Changes in collective bargaining discussed at school board Q & A

Greene County school superintendent Tim Christensen and board president David Ohrt do not see big changes in the board’s relationship with teachers following changes to Iowa’s collective bargaining legislation. They were asked to comment on the legislation at the board’s informal Q & A last week.

Ohrt said he has mixed feelings about the changes. “It makes it easier to negotiate, but I think it takes power away from the teachers. My sense is that it takes some responsibility off the state to support the schools and puts it on the teachers’ backs,” he said.

“Teachers and the board have to get along. If you don’t have a cordial relationship, you can do anything you want as management, but there’s going to be a reply by labor. There are consequences for any decision you make,” Christensen said.

Ohrt agreed with Christensen, saying a district can have all the buildings it wants, “but if you don’t have teachers you don’t have a school. We’re very dependent on what the teachers do. They’re the biggest part of the curriculum. If they’re not happy there’s not going to be a lot of good teaching going on.”

Board member Mark Peters said he isn’t worried about larger districts with more financial resources being able to lure away good teachers. “If you want to live and work in rural Iowa, you’re going to live and work in rural Iowa,” he said. He does not see other districts having enough money to offer large enough incentives to make a difference.

The board has initial proposals from the bus drivers’ union and the teachers. Both groups are asking for two year contracts. The bus drivers proposed a 3 percent increase on the base wage in both years of the contract. The teachers are asking for a $300 increase on the base salary in the first year and a $200 increase in the second year.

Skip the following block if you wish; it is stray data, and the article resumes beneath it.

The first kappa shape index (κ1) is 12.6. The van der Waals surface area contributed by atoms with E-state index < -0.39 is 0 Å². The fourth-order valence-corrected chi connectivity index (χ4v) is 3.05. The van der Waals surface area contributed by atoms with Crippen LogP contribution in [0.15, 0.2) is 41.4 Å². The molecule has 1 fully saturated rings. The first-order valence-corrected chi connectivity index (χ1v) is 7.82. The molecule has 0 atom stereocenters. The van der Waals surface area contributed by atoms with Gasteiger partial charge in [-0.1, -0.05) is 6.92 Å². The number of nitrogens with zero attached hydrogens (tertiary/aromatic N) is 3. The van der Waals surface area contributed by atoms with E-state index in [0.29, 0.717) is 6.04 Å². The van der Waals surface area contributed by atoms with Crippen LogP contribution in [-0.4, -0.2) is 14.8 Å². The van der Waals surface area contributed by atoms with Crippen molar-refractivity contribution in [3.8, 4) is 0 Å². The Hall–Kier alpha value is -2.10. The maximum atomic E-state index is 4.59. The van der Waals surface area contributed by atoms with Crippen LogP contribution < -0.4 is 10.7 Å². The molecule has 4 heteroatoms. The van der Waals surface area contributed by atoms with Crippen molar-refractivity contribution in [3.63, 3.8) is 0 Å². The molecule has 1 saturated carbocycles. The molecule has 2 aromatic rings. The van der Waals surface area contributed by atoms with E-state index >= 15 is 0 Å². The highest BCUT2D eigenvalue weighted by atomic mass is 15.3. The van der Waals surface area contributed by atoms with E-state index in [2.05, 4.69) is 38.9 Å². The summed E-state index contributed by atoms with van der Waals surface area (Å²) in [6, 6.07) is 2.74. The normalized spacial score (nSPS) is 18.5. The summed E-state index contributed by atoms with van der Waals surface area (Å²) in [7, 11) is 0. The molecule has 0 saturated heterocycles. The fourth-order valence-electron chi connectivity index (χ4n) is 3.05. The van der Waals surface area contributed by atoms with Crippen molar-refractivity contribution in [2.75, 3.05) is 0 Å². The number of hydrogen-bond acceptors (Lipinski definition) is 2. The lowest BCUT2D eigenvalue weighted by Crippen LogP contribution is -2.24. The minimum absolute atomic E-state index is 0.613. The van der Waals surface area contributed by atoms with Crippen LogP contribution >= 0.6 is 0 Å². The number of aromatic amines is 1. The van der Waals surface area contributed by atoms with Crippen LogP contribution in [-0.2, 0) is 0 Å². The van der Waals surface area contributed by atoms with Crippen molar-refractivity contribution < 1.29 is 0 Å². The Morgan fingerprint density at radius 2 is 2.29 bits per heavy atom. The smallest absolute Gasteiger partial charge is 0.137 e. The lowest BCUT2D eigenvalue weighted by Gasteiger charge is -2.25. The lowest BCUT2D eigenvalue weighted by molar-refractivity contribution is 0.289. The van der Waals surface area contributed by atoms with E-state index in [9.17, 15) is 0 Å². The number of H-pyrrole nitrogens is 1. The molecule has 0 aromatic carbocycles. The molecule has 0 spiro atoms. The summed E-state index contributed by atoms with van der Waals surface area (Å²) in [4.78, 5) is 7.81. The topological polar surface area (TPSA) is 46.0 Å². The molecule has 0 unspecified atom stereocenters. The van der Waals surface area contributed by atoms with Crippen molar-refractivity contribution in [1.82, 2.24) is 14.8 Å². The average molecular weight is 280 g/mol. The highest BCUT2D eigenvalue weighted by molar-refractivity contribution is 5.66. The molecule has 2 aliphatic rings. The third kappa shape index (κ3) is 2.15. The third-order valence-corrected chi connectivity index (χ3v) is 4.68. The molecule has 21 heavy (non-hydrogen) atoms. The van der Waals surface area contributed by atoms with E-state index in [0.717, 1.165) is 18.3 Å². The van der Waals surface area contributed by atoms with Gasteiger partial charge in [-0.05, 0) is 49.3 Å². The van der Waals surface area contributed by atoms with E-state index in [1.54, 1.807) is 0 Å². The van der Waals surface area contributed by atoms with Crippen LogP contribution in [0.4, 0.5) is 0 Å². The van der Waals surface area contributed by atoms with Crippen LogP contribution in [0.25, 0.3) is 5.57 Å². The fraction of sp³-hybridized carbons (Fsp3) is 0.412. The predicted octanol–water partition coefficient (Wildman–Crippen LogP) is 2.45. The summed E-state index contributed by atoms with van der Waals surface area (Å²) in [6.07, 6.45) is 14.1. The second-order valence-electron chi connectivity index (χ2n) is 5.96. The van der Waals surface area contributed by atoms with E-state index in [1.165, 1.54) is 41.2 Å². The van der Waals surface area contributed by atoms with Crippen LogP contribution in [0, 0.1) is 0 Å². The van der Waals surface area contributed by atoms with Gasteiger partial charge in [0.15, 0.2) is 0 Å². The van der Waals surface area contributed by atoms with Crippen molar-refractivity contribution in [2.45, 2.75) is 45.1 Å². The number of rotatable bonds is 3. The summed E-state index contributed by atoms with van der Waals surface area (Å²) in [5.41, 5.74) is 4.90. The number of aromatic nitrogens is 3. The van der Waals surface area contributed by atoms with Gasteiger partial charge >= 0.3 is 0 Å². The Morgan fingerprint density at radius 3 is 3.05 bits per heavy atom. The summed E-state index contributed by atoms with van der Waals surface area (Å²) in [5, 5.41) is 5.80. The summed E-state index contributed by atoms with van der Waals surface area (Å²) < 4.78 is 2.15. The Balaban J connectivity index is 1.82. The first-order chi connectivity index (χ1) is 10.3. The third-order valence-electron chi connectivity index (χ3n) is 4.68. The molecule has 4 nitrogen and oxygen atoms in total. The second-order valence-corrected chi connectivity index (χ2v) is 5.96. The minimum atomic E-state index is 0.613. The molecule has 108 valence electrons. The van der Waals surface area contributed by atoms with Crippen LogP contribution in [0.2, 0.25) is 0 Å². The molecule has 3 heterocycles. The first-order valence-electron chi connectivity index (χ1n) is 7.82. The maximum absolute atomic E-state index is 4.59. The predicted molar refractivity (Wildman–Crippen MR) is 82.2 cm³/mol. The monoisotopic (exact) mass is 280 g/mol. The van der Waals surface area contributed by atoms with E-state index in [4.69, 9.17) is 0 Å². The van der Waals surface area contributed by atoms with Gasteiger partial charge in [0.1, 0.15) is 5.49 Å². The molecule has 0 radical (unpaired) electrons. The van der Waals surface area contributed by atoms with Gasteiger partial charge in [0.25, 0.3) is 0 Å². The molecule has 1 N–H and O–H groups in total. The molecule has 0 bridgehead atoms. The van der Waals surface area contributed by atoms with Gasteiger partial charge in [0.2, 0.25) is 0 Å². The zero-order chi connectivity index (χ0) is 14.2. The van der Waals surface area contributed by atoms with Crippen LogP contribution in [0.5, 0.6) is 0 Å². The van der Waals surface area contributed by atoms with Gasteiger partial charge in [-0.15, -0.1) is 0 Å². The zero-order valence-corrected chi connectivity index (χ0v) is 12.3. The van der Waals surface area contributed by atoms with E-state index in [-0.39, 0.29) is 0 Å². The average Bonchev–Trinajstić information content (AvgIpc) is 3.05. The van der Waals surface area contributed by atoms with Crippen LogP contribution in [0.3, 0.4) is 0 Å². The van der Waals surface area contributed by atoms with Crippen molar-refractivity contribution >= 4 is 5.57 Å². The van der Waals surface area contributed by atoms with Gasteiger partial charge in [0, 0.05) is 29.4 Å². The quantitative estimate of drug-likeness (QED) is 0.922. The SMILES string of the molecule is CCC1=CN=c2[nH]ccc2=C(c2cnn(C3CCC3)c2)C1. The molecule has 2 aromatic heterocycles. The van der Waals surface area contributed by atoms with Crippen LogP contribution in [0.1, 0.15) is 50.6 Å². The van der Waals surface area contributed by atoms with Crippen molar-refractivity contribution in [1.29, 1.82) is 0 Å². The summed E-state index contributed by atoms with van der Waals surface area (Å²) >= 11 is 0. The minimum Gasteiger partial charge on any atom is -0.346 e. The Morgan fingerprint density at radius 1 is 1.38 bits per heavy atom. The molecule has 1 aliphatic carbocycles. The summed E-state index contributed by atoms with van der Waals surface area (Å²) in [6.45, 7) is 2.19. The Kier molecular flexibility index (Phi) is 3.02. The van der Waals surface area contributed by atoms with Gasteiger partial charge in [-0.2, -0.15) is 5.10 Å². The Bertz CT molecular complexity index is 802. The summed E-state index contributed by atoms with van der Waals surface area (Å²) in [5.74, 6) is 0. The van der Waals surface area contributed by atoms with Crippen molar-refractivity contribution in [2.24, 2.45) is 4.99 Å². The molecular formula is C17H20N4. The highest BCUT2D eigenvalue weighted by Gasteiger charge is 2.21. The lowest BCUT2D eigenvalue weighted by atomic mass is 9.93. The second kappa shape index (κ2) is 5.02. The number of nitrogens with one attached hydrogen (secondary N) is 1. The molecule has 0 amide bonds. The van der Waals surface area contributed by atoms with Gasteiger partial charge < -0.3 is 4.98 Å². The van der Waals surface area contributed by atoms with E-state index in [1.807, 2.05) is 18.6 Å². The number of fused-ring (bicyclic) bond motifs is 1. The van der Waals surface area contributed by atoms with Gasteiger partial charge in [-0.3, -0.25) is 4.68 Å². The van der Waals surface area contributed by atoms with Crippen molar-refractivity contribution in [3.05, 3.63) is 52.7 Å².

Christensen responded to a question about additional state funding for school transportation, as discussed by Sen Jerry Behn at the Pastry and Politics session the previous Saturday. According to Christensen, the Greene County district is the eighth largest in the state geographically, and it spends $300,000 more on transportation annually than the state average. He would welcome help from the state with those costs.

Christensen commended the high school vocal music department for its production of “Shrek the Musical.” He said the show was “fantastic.” “Nice job by everybody who was involved in that. It was really good,” he said.

The job of figuring out room assignments to bring grades 5 and 6 to the middle school in Jefferson are nearly finished, Christensen said. Portable classrooms will not be needed. He also said the Glidden-Ralston board approved a 50 percent sharing agreement for an instrumental music teacher.

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